AHMEDABAD-BASED Mahila Housing Trust (MHT) is one of the recipients of the 2019 United Nations Global Climate Action Award, for its project ‘Women’s Action Towards Climate Resilience for Urban Poor in South Asia’ announced Thursday.
It has been selected for the award in the category “Women for Results”, which recognises the critical leadership and participation of women in addressing climate change.
Established in 1994, MHT is an autonomous organisation with the objective of improving habitat conditions of poor women in the informal sector. It will be celebrating its 25 years with a series of events, as a part of which an international grassroots conclave has been organised on November 20, 2019.
MHT’s project is aimed at building resilience capacities of over 25,000 low-income families living in slums and informal settlements across seven cities in three South Asian countries, including Ahmedabad, Bhopal, Ranchi, Jaipur, and Bhubaneswar in India, Dhaka in Bangladesh and Kathmandu in Nepal.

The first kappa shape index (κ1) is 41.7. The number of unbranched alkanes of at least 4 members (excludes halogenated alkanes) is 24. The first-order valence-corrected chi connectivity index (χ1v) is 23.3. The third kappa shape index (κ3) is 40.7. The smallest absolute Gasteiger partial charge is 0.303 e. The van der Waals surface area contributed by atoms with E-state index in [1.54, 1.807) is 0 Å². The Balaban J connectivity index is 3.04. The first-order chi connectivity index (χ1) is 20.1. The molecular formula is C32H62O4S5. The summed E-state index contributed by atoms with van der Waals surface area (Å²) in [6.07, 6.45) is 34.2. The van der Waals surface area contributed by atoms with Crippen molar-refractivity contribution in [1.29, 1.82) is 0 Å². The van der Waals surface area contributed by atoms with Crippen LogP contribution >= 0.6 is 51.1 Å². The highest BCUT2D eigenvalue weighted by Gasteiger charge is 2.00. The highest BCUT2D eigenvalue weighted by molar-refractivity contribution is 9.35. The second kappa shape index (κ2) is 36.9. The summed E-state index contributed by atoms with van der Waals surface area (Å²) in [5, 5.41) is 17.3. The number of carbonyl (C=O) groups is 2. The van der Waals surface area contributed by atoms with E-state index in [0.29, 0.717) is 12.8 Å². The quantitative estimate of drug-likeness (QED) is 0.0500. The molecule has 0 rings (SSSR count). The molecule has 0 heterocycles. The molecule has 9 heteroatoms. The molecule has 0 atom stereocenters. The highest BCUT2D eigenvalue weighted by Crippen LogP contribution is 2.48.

“Under the project, MHT helped organise 114 community action groups, which reached out to 27,227 women in 107 slums. Out of the women we have worked with, 8,165 women were recorded to demonstrate an increase in knowledge seeking behavior,” Bijal Brahmbhatt, the Director of MHT said.
Additionally, over 1,500 women have been trained as ‘climate-saathis’, who are responsible for communicating the issue of climate change to their community in the local language.
This exercise resulted in the reduction of the proportion of participants who viewed climate change as an act of god, from 26 per cent to 9 per cent.
Under the project, around 28,000 energy audits — which have saved over $ 7,00,000 per annum or over Rs 5 crore in electricity costs — have been undertaken in slum communities to date.
“These interventions included installing over 200 modular roofs and 500 roofs with solar-reflective white paint, while also having led to a reduction of 105 tonnes of CO2 emissions per annum,” Bijal added.
Through projects like these, MHT is empowering women to take action against four major climate risks namely heatwaves, flooding & inundation, water scarcity and water-vector-borne diseases. These types of slow-onset events tend to attract less global attention, despite disproportionately impacting low-income households.